Our early pioneers adhered to that principle set forth in the ordinance of 1787, that “Religion, morality and knowledge being necessary to good government and the happiness of mankind, schools and the means of education shall forever be encouraged.” I could find no authentic account of when the first school house was built, but it was no doubt very early, and was a round log house, built by Col. Byxbe east of the corners on the Granville road. I am told that another was built later near what is now the Dustman home. The first teacher was a Miss Thompson, from Worthington. The Berkshire Academy was the first attempt in the way of more advanced education, and was established about 1840-41. The building was a frame, costing about three or four hundred dollars, and the expense of building was defrayed by the sale of shares at ten dollars each. It was located just east of the Episcopal Church. The first teacher in this school was G. S. Bailey, of Oberlin, and perhaps there are those yet living who were pupils at this school. The building, however, has been graded down and divided, and is at present used as a hennery and woodhouse of our townsman, Newton Smith.
The first white child born in the township was Albert Root, in 1807. The first wedding was that of Dr. Spaulding and Cynthia Root. The first death was that of Mrs. Vining, wife of Elam Vining, in 1806, and from the standing timber, the ax and cross-cut saw were made to supply her casket. She was buried about 40 rods south of the comers, in the forest. The trees have all been cleared away, and she was left with not even a tree to mark her burial spot, but the sound of children's voices at their play, or cattle browsing over her grave disturb not her last repose.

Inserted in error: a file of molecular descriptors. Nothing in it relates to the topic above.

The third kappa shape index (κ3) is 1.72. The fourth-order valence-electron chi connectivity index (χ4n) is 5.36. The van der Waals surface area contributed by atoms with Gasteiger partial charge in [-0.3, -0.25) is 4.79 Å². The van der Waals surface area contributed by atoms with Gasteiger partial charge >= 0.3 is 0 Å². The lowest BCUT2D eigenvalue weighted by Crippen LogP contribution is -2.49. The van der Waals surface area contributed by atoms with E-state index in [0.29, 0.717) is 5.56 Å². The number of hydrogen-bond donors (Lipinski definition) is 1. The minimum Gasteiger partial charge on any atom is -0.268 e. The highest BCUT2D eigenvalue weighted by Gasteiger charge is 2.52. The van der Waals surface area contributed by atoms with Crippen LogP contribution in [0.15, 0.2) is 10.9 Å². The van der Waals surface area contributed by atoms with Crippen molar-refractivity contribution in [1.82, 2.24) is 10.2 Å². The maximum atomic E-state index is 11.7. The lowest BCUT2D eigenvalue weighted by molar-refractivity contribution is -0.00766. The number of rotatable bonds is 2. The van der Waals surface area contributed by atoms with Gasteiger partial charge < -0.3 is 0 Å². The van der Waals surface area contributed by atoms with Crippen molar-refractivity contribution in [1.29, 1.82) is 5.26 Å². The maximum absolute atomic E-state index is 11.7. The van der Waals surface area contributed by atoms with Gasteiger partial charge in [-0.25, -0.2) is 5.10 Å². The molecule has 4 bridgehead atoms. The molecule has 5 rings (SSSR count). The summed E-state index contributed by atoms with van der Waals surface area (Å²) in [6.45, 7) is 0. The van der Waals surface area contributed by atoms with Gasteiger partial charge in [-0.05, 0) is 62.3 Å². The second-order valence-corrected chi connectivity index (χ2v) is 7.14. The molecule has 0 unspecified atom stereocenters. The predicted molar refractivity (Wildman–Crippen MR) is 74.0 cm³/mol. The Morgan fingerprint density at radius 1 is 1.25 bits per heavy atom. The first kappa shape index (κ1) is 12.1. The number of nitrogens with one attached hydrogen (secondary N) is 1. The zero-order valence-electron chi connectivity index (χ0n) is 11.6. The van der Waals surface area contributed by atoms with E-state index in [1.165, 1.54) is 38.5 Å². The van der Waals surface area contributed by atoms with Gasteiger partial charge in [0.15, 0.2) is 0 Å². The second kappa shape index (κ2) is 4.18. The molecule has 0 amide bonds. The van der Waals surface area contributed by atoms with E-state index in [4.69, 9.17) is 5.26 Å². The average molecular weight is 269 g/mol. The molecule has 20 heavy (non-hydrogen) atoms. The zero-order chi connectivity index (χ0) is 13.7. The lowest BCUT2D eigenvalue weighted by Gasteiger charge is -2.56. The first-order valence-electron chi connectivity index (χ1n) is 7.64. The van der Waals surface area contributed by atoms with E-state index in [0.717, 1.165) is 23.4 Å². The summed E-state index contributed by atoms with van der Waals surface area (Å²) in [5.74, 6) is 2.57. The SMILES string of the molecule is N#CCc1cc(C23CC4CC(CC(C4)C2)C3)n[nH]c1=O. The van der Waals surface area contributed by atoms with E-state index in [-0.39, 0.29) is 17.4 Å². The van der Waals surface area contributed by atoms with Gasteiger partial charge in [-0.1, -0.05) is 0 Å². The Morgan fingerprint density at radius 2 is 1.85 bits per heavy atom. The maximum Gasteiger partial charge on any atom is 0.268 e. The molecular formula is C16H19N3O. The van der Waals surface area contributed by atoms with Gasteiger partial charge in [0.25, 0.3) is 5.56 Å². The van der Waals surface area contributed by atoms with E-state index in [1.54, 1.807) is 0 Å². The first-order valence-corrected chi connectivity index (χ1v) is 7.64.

It seems almost incredible to us, who are used to luxury, compared with the life the pioneer led, that they could exist in this wilderness so far removed from the civilized world. Their nearest mill at first was Chillcothe, about 60 miles away, and to this they carried their wheat, corn and rye, mounted upon the back of the faithful family horse. Going to mill involved a week's time, and very small grists could be carried, and it was necessary to make the trips often. Salt, which we find so necessary in the culinary department, sold in Berkshire at $3.00 a bushel, and very little could be obtained at that price. About 1808 a mill was constructed on the banks of Alum Creek, about where the covered bridge now stands, by Nathaniel Hull, and this proved to be a great help to the settlement. Here the Indians also brought their corn to be ground. In most cases they were friend1y to the settler, and not much trouble arose from that source.
Clothing was made in the homes by the
busy housewives, from wool and flax grown on the farms. They had no
glass for windows, and greased paper was used as a substitute.
Berkshire Township History